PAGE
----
The Life Course Variation of Sibling Correlations According to Class and Education
33 Pages Posted: 22 Aug 2012
Date Written: August 22, 2012
How does the influence of family background vary over the life course? This question is studied through sibling correlations using Finnish Census based register data, including information on 57,050 children born 1956-1970. The applied data includes information on the education (as levels and years in education) and occupational status (as EGP-classes and ISEI scores) of the siblings, measured twice between the ages of 20-29, 25-34, 30-39 and 35-44 during the period 1970-2005. Children are matched according to the education and class their parents belonged to when the siblings were 10-14 years old. According to the results, the family background effect does not change much over the life course. The variations in education and occupational standing increase both at the family and individual level, as the siblings grow older. Also, there was no socioeconomic background bias due to parents treating their children differently. The correlations are the highest when education is measured as levels (~0.5); it remains at the level of 0.3 for other dependent variables. However, the proportion of the variation explained by the observed parental characteristics is about the same for each type of status measurement. This suggests that the estimates for the total family background effect across the different types of socioeconomic measurements are not directly comparable even when applying sibling correlations.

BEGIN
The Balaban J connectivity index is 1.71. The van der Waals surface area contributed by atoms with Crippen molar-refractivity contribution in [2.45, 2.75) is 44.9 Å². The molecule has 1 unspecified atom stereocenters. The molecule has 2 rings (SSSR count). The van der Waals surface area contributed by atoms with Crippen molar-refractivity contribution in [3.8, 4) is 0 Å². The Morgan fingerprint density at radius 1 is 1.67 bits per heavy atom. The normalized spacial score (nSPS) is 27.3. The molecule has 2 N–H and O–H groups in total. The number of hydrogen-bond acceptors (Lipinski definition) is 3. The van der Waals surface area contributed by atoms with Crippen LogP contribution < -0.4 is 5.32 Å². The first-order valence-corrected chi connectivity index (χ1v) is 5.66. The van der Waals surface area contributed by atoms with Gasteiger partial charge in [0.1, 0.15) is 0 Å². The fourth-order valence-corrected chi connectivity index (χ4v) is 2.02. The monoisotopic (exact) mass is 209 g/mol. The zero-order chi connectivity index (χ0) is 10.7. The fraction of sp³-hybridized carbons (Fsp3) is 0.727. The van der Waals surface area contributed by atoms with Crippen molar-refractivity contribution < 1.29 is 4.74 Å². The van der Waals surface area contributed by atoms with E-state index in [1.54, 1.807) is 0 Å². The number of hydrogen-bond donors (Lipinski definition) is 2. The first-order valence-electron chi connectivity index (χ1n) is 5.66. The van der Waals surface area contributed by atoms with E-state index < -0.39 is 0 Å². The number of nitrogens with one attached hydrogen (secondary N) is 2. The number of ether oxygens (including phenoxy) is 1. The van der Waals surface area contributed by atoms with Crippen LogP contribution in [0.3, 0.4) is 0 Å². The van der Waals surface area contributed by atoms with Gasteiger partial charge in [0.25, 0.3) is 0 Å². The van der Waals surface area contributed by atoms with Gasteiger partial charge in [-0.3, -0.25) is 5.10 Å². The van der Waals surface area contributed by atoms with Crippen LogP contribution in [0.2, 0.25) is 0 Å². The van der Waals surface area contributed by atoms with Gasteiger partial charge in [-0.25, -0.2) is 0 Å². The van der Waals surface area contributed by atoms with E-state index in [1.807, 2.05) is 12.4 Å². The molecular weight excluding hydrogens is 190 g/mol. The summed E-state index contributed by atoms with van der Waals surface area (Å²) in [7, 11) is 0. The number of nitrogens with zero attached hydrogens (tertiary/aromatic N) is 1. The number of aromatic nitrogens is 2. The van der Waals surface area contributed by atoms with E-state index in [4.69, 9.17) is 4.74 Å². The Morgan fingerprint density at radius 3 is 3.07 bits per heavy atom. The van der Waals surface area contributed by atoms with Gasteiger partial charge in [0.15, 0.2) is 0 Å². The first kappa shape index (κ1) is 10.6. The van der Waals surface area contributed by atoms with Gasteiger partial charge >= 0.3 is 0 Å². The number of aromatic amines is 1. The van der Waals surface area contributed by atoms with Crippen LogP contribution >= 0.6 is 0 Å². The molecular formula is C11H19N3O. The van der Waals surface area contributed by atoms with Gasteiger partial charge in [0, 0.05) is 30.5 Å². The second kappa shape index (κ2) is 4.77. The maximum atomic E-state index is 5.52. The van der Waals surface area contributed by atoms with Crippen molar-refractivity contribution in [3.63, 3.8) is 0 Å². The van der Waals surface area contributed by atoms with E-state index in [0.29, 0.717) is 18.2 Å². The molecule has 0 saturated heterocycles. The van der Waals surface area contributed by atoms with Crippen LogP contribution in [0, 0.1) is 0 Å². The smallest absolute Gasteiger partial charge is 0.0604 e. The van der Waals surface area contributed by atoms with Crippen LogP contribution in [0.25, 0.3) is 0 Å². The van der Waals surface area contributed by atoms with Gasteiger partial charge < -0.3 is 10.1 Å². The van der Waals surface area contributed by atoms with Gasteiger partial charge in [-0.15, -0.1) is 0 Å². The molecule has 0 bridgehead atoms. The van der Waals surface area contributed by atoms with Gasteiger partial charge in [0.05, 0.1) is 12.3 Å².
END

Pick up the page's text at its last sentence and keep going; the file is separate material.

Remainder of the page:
Keywords: family background, siblings, occupational class, education, inheritance, life course
JEL Classification: I20, J62
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